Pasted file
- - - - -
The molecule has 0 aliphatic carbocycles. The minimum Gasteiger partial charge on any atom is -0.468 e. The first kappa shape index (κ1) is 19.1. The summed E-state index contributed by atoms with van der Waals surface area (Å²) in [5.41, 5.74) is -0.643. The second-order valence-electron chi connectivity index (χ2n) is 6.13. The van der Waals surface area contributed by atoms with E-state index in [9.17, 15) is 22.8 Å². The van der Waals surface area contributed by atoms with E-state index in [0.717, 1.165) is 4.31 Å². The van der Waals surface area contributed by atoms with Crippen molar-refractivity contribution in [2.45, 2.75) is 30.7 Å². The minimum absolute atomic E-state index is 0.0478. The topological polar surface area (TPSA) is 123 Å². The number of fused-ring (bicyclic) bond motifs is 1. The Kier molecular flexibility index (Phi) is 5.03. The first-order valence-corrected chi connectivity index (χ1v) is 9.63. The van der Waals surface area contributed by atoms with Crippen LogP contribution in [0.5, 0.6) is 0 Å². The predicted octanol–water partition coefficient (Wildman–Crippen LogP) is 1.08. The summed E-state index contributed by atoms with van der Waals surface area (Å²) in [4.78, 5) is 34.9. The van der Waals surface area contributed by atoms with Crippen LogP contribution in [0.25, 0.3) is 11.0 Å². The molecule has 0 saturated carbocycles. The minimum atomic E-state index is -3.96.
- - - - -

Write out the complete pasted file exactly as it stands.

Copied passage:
The molecule has 0 aliphatic carbocycles. The minimum Gasteiger partial charge on any atom is -0.468 e. The first kappa shape index (κ1) is 19.1. The summed E-state index contributed by atoms with van der Waals surface area (Å²) in [5.41, 5.74) is -0.643. The second-order valence-electron chi connectivity index (χ2n) is 6.13. The van der Waals surface area contributed by atoms with E-state index in [9.17, 15) is 22.8 Å². The van der Waals surface area contributed by atoms with E-state index in [0.717, 1.165) is 4.31 Å². The van der Waals surface area contributed by atoms with Crippen molar-refractivity contribution in [2.45, 2.75) is 30.7 Å². The minimum absolute atomic E-state index is 0.0478. The topological polar surface area (TPSA) is 123 Å². The number of fused-ring (bicyclic) bond motifs is 1. The Kier molecular flexibility index (Phi) is 5.03. The first-order valence-corrected chi connectivity index (χ1v) is 9.63. The van der Waals surface area contributed by atoms with Crippen LogP contribution in [0.5, 0.6) is 0 Å². The predicted octanol–water partition coefficient (Wildman–Crippen LogP) is 1.08. The summed E-state index contributed by atoms with van der Waals surface area (Å²) in [4.78, 5) is 34.9. The van der Waals surface area contributed by atoms with Crippen LogP contribution in [0.25, 0.3) is 11.0 Å². The molecule has 0 saturated carbocycles. The minimum atomic E-state index is -3.96.